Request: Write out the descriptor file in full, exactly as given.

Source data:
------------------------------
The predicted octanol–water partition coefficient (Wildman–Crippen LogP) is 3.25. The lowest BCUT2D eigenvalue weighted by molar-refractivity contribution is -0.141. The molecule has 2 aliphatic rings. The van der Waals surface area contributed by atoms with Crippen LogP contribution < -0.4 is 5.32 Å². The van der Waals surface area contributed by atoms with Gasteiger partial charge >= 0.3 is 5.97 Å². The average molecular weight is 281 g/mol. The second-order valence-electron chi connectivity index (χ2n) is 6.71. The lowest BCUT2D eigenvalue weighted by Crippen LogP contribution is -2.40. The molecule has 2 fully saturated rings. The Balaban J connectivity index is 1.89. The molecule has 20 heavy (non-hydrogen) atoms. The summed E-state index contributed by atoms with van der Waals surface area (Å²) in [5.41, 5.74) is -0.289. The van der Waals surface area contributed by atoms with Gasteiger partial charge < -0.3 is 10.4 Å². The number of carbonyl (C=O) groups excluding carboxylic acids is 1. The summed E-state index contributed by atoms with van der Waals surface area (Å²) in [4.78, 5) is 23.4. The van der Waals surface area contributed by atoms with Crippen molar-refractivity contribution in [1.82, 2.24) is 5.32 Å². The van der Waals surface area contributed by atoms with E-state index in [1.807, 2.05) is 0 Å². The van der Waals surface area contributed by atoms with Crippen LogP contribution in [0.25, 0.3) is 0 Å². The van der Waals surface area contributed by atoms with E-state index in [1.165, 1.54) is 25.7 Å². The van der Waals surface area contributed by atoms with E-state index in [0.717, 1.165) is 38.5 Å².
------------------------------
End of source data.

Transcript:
The predicted octanol–water partition coefficient (Wildman–Crippen LogP) is 3.25. The lowest BCUT2D eigenvalue weighted by molar-refractivity contribution is -0.141. The molecule has 2 aliphatic rings. The van der Waals surface area contributed by atoms with Crippen LogP contribution < -0.4 is 5.32 Å². The van der Waals surface area contributed by atoms with Gasteiger partial charge >= 0.3 is 5.97 Å². The average molecular weight is 281 g/mol. The second-order valence-electron chi connectivity index (χ2n) is 6.71. The lowest BCUT2D eigenvalue weighted by Crippen LogP contribution is -2.40. The molecule has 2 fully saturated rings. The Balaban J connectivity index is 1.89. The molecule has 20 heavy (non-hydrogen) atoms. The summed E-state index contributed by atoms with van der Waals surface area (Å²) in [5.41, 5.74) is -0.289. The van der Waals surface area contributed by atoms with Gasteiger partial charge < -0.3 is 10.4 Å². The number of carbonyl (C=O) groups excluding carboxylic acids is 1. The summed E-state index contributed by atoms with van der Waals surface area (Å²) in [4.78, 5) is 23.4. The van der Waals surface area contributed by atoms with Crippen molar-refractivity contribution in [1.82, 2.24) is 5.32 Å². The van der Waals surface area contributed by atoms with E-state index in [1.807, 2.05) is 0 Å². The van der Waals surface area contributed by atoms with Crippen LogP contribution in [0.25, 0.3) is 0 Å². The van der Waals surface area contributed by atoms with E-state index in [1.165, 1.54) is 25.7 Å². The van der Waals surface area contributed by atoms with E-state index in [0.717, 1.165) is 38.5 Å².